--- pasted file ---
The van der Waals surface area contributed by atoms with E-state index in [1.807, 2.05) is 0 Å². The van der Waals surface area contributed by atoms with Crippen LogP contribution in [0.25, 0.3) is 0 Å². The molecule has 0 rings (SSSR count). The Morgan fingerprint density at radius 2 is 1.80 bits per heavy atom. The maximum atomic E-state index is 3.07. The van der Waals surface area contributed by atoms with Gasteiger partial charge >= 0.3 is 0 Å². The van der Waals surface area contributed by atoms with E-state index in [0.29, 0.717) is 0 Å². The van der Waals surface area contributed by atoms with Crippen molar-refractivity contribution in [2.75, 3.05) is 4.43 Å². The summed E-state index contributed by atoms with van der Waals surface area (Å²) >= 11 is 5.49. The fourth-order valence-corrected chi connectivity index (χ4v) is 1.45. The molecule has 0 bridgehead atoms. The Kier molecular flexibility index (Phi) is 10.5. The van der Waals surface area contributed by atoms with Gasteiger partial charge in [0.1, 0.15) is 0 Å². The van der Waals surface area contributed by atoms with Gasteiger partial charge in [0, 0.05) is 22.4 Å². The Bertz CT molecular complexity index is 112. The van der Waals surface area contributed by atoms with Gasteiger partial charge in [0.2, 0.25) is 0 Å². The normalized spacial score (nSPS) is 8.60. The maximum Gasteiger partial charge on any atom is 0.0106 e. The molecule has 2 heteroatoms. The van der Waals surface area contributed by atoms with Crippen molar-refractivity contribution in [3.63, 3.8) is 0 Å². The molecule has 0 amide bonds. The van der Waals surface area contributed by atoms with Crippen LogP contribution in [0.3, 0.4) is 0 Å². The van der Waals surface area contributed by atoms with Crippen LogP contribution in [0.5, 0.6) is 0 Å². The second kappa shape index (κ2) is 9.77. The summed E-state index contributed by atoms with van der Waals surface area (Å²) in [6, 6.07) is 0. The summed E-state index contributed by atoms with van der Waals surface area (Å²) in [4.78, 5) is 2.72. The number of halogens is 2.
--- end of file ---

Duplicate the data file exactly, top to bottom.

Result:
The van der Waals surface area contributed by atoms with E-state index in [1.807, 2.05) is 0 Å². The van der Waals surface area contributed by atoms with Crippen LogP contribution in [0.25, 0.3) is 0 Å². The molecule has 0 rings (SSSR count). The Morgan fingerprint density at radius 2 is 1.80 bits per heavy atom. The maximum atomic E-state index is 3.07. The van der Waals surface area contributed by atoms with Gasteiger partial charge >= 0.3 is 0 Å². The van der Waals surface area contributed by atoms with E-state index in [0.29, 0.717) is 0 Å². The van der Waals surface area contributed by atoms with Crippen molar-refractivity contribution in [2.75, 3.05) is 4.43 Å². The summed E-state index contributed by atoms with van der Waals surface area (Å²) >= 11 is 5.49. The fourth-order valence-corrected chi connectivity index (χ4v) is 1.45. The molecule has 0 bridgehead atoms. The Kier molecular flexibility index (Phi) is 10.5. The van der Waals surface area contributed by atoms with Gasteiger partial charge in [0.1, 0.15) is 0 Å². The van der Waals surface area contributed by atoms with Gasteiger partial charge in [0, 0.05) is 22.4 Å². The Bertz CT molecular complexity index is 112. The van der Waals surface area contributed by atoms with Gasteiger partial charge in [0.2, 0.25) is 0 Å². The normalized spacial score (nSPS) is 8.60. The maximum Gasteiger partial charge on any atom is 0.0106 e. The molecule has 2 heteroatoms. The van der Waals surface area contributed by atoms with Crippen molar-refractivity contribution in [3.63, 3.8) is 0 Å². The molecule has 0 amide bonds. The van der Waals surface area contributed by atoms with Crippen LogP contribution in [0.3, 0.4) is 0 Å². The van der Waals surface area contributed by atoms with Crippen LogP contribution in [0.5, 0.6) is 0 Å². The second kappa shape index (κ2) is 9.77. The summed E-state index contributed by atoms with van der Waals surface area (Å²) in [6, 6.07) is 0. The summed E-state index contributed by atoms with van der Waals surface area (Å²) in [4.78, 5) is 2.72. The number of halogens is 2.